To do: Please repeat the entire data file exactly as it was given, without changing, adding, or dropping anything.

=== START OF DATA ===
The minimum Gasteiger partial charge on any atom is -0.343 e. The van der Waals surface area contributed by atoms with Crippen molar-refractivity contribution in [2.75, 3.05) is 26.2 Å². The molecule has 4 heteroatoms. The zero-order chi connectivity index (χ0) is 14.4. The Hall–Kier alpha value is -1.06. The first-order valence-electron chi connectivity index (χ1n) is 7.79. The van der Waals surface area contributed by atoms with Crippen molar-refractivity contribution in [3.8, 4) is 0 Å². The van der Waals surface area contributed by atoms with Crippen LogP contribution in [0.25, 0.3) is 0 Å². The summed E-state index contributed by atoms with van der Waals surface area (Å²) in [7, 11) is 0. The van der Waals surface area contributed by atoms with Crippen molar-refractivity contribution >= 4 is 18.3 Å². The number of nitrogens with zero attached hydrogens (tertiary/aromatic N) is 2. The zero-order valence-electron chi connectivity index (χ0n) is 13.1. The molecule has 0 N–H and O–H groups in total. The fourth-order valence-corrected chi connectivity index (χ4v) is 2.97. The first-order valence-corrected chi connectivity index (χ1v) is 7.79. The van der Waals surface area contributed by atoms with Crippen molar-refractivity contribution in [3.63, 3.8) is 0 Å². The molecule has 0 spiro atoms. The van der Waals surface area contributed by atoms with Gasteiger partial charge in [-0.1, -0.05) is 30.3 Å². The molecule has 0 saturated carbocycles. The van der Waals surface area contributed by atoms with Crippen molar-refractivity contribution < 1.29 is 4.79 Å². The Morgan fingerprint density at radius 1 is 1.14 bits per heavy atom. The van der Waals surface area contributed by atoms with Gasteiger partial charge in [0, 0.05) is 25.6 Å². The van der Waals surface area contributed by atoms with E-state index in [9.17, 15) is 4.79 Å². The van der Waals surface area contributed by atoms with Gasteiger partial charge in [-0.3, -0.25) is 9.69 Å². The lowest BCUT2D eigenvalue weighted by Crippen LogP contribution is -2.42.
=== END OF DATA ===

The minimum Gasteiger partial charge on any atom is -0.343 e. The van der Waals surface area contributed by atoms with Crippen molar-refractivity contribution in [2.75, 3.05) is 26.2 Å². The molecule has 4 heteroatoms. The zero-order chi connectivity index (χ0) is 14.4. The Hall–Kier alpha value is -1.06. The first-order valence-electron chi connectivity index (χ1n) is 7.79. The van der Waals surface area contributed by atoms with Crippen molar-refractivity contribution in [3.8, 4) is 0 Å². The van der Waals surface area contributed by atoms with Crippen LogP contribution in [0.25, 0.3) is 0 Å². The summed E-state index contributed by atoms with van der Waals surface area (Å²) in [7, 11) is 0. The van der Waals surface area contributed by atoms with Crippen molar-refractivity contribution >= 4 is 18.3 Å². The number of nitrogens with zero attached hydrogens (tertiary/aromatic N) is 2. The zero-order valence-electron chi connectivity index (χ0n) is 13.1. The molecule has 0 N–H and O–H groups in total. The fourth-order valence-corrected chi connectivity index (χ4v) is 2.97. The first-order valence-corrected chi connectivity index (χ1v) is 7.79. The van der Waals surface area contributed by atoms with Crippen molar-refractivity contribution in [3.63, 3.8) is 0 Å². The molecule has 0 spiro atoms. The van der Waals surface area contributed by atoms with Gasteiger partial charge in [-0.1, -0.05) is 30.3 Å². The molecule has 0 saturated carbocycles. The van der Waals surface area contributed by atoms with Crippen molar-refractivity contribution < 1.29 is 4.79 Å². The Morgan fingerprint density at radius 1 is 1.14 bits per heavy atom. The van der Waals surface area contributed by atoms with Gasteiger partial charge in [0, 0.05) is 25.6 Å². The van der Waals surface area contributed by atoms with E-state index in [9.17, 15) is 4.79 Å². The van der Waals surface area contributed by atoms with Gasteiger partial charge in [-0.3, -0.25) is 9.69 Å². The lowest BCUT2D eigenvalue weighted by Crippen LogP contribution is -2.42.